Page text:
Not sure where to spend that stimulus check? Sports memorabilia dealers have some advice.
Card show attendance may be down at most venues across the country. Some hobby shops are struggling to stay afloat. Yet there doesn’t seem to be a slowdown in vintage sports cards and memorabilia. You know business is good when four or five major auctions can close within a week of each other and no one worries too much.
“In 2007, we had our best year going back to 1973 and this year is starting out even better,” veteran dealer Bill McAvoy told an audience at the PCCE panel discussion last month. “Good quality items will always sell.”
Doug Allen, president of Mastro Auctions, has a long list of clients with significant disposable income. Many are investors who have seen better returns on purchases of rare sports cards and vintage baseball memorabilia than they have in more traditional markets.
“Our buyers sometimes say ‘my stock portfolio might not be doing well and I’d like to put my money into something I can put my hands on’,” Allen said.
Many sports fans have turned into collectors as the hobby’s landmark sales generate more media attention. Even those who can’t afford a T206 Honus Wagner card or a Babe Ruth rookie card can get hooked by items that they can afford. For the collector spending less than $500 at a time, rising consumer prices can have an impact on spending habits. That likely accounts for the slowdown in show sales.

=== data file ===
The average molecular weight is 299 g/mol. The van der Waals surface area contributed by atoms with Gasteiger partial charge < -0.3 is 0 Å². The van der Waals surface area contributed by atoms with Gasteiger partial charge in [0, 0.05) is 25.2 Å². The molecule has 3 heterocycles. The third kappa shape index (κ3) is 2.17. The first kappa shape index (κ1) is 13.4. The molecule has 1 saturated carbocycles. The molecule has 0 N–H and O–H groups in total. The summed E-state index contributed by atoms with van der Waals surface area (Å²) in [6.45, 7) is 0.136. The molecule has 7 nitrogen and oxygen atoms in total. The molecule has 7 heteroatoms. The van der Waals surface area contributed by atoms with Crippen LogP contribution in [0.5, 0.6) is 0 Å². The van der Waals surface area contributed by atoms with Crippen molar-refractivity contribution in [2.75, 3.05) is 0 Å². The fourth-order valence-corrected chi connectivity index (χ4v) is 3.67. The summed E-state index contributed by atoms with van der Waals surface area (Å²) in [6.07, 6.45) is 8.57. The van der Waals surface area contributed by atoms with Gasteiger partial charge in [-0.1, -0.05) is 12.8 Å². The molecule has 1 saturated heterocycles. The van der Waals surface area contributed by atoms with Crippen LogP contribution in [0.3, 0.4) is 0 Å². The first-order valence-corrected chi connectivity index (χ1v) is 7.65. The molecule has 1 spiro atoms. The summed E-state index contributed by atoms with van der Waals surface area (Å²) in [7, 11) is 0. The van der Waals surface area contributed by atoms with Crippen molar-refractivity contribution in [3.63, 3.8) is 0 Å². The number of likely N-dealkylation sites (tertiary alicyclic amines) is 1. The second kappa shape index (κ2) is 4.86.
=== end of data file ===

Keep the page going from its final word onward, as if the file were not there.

For those who tally their hobby expenditures in the thousands, however, competition remains heavy. Hall of Famer game worn jerseys or game used bats have seen price increases as have many pre-1950s card sets and singles. Cards rarely seen often set records when they hit the open market.
“There’s an awareness of buyers as to the limited availability of those items,” said John Taube of JT Sports, a bat authenticator and dealer.
Most dealers and auction house reps say collectors looking to find the perfect medium between investment potential and cherished collectible would be better off buying only one or two nice pieces rather than several small, lower grade items.
"My advice is generally to buy the best tier that you can afford," said Hunt Auctions’ president David Hunt.
John Brigandi, who’s family owned Brigandi Coin Company is located in Manhattan, has a clientele that seeks out older items limited in quantity but he sometimes can’t find enough of it to sell. “Every year more and more wealthy buyers come in and chase the limited supply that’s in the marketplace. It’s amazing that more collections aren’t broken up and sold but they’re not. It becomes tougher and tougher to find material because more buyers enter the market.”